OSLO (Reuters) - The head of the Norwegian Nobel Institute said on Monday that a senior Chinese official told him that awarding the peace prize to a Chinese dissident would affect relations between Oslo and Beijing.
Nobel Institute Director Geir Lundestad’s comments came after Czech dissident Vaclav Havel called on the Nobel Peace Committee to award the prize to jailed Chinese human rights campaigner Liu Xiaobo.
Lundestad, who organises the meetings of the secretive five-member Nobel Peace Prize Committee, said China’s Deputy Foreign Minister Fu Ying met him during a visit to Oslo this summer to deliver the message.
“(Such a decision) would pull the wrong strings in relations between Norway and China, it would be seen as an unfriendly act,” Lundestad told Norwegian news agency NTB, repeating Fu’s comments during their meeting at the Chinese embassy in Oslo.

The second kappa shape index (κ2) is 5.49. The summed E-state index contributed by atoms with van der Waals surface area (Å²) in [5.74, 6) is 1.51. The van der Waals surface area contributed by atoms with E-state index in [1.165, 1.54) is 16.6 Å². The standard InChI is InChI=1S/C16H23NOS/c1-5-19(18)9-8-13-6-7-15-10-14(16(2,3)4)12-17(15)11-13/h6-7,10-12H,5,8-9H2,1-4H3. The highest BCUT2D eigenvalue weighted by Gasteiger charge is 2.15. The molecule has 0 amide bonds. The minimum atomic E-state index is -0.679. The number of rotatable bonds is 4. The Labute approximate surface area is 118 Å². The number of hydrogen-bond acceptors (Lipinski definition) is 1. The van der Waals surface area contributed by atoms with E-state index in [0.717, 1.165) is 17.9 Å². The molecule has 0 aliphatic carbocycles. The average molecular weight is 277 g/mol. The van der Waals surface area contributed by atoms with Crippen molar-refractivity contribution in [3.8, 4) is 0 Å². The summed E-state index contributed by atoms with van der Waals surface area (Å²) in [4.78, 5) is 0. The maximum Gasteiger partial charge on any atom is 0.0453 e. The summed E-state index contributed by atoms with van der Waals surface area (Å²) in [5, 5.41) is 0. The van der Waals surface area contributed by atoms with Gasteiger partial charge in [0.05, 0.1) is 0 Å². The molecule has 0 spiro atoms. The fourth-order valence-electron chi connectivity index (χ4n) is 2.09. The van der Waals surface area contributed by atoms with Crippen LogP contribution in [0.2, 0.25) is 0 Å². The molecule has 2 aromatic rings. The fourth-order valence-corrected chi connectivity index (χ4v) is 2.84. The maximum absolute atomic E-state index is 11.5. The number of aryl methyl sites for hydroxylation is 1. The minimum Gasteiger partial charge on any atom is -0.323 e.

Lundestad added that “China has come with warnings before, but they have no influence on the committee’s work.”
China’s embassy in Oslo was not available for comment.
“We ask the Nobel committee to honour Liu Xiaobo’s more than two decades of unflinching and peaceful advocacy for reform,” said a letter co-authored by Havel, which was published by the International Herald Tribune last week.
Tibet’s exiled spiritual leader the Dalai Lama won the Peace Prize in 1989, the year of the Tiananmen Square crackdown by Chinese authorities on protesters.
China and Norway are now engaged in talks over a bilateral trade deal — which some say could serve as a blueprint for a agreement between the Asian superpower and the European Union.
Energy-rich Norway is also keen to export its offshore exploration knowhow to China, with Norway’s national oil and gas champion Statoil announcing last month that it aimed to look for shale gas in China.
Norway’s Nobel committee is set to announce the winner of this year’s peace prize in Oslo on October 8, capping a week of prizes given in Stockholm in the name of 19th century Swedish dynamite inventor Alfred Nobel.